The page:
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Groups off to promising start

Okanogan Valley Orchestra and Chorus opened its 2013-14 season with a concert at the Omak Performing Arts Center on Oct. 20, and the season is off to a promising start.

The chorus, under new director Jonathan McBride, fielded a good-sized group of singers, including a few sopranos who could reach up into high-octave notes, which they did on occasion.

They sang with a robust tone, as if they were enjoying what they were doing. Diction was clean, and they maintained the tight ensemble that has been their mark.

They opened with a group of selections from various Gilbert and Sullivan operettas, which included “We Sail the Ocean Blue,” which should have felt at home here although it has been some years since we gave that one.

I hope we don’t get stuck on another string of nothing but G & S. We just about wore that one out before.

This was followed by Mendelssohn’s “Lark Song,” part of a group on spring. “The Road Not Taken,” from a poem by Robert Frost, one could suppose, is built on a narrative or argument, the argument in this sense meaning not a fight but a working out of the burden of the text.

Then the orchestra took the stage and gave a full-blooded rendition of Antonin Dvorak’s Symphony No. 9.

The second movement contains the theme that has been converted into an anthem and used in many churches. It has been known as “Going Home” and is probably the most familiar section of the work.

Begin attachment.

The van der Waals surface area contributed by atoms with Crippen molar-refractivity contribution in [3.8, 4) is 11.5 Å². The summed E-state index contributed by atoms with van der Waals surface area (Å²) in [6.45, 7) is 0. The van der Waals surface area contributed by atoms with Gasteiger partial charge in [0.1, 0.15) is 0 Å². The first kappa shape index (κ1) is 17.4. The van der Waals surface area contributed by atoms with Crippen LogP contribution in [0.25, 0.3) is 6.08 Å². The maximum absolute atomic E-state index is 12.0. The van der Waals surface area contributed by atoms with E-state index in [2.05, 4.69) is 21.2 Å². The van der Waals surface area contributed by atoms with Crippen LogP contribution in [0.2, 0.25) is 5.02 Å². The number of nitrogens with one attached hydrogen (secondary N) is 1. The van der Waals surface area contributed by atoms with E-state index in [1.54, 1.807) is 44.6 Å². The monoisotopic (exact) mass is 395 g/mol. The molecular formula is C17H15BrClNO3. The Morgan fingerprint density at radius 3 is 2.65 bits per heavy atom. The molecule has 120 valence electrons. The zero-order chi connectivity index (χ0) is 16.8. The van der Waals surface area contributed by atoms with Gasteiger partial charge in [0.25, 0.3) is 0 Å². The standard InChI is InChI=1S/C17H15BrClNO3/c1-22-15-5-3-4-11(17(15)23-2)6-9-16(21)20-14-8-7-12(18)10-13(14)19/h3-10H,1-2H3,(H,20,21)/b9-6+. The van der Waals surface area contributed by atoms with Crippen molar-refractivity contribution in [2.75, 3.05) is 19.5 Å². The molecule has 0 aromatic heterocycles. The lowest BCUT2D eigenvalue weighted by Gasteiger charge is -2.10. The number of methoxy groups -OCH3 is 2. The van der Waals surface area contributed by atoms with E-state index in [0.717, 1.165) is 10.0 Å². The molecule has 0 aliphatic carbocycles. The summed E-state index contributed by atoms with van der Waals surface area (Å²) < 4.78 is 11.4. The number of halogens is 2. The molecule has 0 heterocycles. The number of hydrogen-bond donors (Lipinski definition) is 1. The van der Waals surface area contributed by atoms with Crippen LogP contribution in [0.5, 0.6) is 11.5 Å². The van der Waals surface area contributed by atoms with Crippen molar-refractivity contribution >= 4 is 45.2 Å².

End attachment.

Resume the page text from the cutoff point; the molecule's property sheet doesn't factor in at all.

The entire orchestra was kept busy through most of the literature they played in this concert. It was a very vigorous program, and they met it on their own terms.

It must have been a tough one to play. Or does such a demanding score provide its own adrenaline?

“Oh, Clap Your Hands,” originally set for soprano, alto, tenor and bass choir, accompanied by brasses and percussion, was arranged for full orchestra by Vaughn Williams.

The percussion influence continued in the setting for full orchestra, and the orchestra was kept very busy, running all the way from soft, insistent notes to much louder tones. There were almost no rests in his score.

So we’re off on another season. This was music from the big league. And we didn’t have to go to Seattle or Chicago or Vienna to hear it.

Elizabeth Widel is a columnist and reviewer for The Chronicle. She may be reached at 509-826-1110.

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